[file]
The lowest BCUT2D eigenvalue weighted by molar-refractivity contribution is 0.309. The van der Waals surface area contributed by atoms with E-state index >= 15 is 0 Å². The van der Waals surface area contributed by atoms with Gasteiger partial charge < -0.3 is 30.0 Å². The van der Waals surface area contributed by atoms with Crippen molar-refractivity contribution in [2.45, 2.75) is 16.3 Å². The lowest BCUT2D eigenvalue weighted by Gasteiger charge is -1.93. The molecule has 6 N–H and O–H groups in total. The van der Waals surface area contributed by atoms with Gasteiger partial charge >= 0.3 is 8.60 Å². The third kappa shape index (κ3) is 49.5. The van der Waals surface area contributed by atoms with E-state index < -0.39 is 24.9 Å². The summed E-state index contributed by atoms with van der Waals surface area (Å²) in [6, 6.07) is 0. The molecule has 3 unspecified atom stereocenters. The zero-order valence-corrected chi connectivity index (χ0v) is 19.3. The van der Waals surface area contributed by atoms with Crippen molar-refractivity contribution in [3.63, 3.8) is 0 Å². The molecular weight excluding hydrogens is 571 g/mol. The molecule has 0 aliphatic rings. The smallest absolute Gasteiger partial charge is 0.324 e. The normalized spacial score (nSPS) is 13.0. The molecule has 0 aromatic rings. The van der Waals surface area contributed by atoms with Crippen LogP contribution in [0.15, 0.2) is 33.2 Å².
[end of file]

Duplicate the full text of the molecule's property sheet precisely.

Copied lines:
The lowest BCUT2D eigenvalue weighted by molar-refractivity contribution is 0.309. The van der Waals surface area contributed by atoms with E-state index >= 15 is 0 Å². The van der Waals surface area contributed by atoms with Gasteiger partial charge < -0.3 is 30.0 Å². The van der Waals surface area contributed by atoms with Crippen molar-refractivity contribution in [2.45, 2.75) is 16.3 Å². The lowest BCUT2D eigenvalue weighted by Gasteiger charge is -1.93. The molecule has 6 N–H and O–H groups in total. The van der Waals surface area contributed by atoms with Gasteiger partial charge >= 0.3 is 8.60 Å². The third kappa shape index (κ3) is 49.5. The van der Waals surface area contributed by atoms with E-state index < -0.39 is 24.9 Å². The summed E-state index contributed by atoms with van der Waals surface area (Å²) in [6, 6.07) is 0. The molecule has 3 unspecified atom stereocenters. The zero-order valence-corrected chi connectivity index (χ0v) is 19.3. The van der Waals surface area contributed by atoms with Crippen molar-refractivity contribution in [3.63, 3.8) is 0 Å². The molecular weight excluding hydrogens is 571 g/mol. The molecule has 0 aliphatic rings. The smallest absolute Gasteiger partial charge is 0.324 e. The normalized spacial score (nSPS) is 13.0. The molecule has 0 aromatic rings. The van der Waals surface area contributed by atoms with Crippen LogP contribution in [0.15, 0.2) is 33.2 Å².